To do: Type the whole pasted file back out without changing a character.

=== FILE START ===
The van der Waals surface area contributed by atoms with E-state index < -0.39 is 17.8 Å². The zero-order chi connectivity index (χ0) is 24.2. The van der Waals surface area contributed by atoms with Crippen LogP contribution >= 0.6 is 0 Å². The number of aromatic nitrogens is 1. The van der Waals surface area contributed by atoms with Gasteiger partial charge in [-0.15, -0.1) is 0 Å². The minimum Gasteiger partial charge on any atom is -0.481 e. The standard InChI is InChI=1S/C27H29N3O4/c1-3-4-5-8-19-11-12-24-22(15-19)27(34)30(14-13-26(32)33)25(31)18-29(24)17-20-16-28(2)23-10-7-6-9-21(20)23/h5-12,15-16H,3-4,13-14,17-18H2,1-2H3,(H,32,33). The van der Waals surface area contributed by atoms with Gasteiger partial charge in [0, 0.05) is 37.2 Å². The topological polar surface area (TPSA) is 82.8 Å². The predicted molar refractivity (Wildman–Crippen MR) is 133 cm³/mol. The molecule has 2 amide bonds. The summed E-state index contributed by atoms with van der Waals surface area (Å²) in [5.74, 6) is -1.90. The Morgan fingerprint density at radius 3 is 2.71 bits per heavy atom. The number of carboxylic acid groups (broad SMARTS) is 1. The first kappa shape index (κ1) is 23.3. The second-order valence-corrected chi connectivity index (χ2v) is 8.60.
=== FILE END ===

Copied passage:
The van der Waals surface area contributed by atoms with E-state index < -0.39 is 17.8 Å². The zero-order chi connectivity index (χ0) is 24.2. The van der Waals surface area contributed by atoms with Crippen LogP contribution >= 0.6 is 0 Å². The number of aromatic nitrogens is 1. The van der Waals surface area contributed by atoms with Gasteiger partial charge in [-0.15, -0.1) is 0 Å². The minimum Gasteiger partial charge on any atom is -0.481 e. The standard InChI is InChI=1S/C27H29N3O4/c1-3-4-5-8-19-11-12-24-22(15-19)27(34)30(14-13-26(32)33)25(31)18-29(24)17-20-16-28(2)23-10-7-6-9-21(20)23/h5-12,15-16H,3-4,13-14,17-18H2,1-2H3,(H,32,33). The van der Waals surface area contributed by atoms with Gasteiger partial charge in [0, 0.05) is 37.2 Å². The topological polar surface area (TPSA) is 82.8 Å². The predicted molar refractivity (Wildman–Crippen MR) is 133 cm³/mol. The molecule has 2 amide bonds. The summed E-state index contributed by atoms with van der Waals surface area (Å²) in [5.74, 6) is -1.90. The Morgan fingerprint density at radius 3 is 2.71 bits per heavy atom. The number of carboxylic acid groups (broad SMARTS) is 1. The first kappa shape index (κ1) is 23.3. The second-order valence-corrected chi connectivity index (χ2v) is 8.60.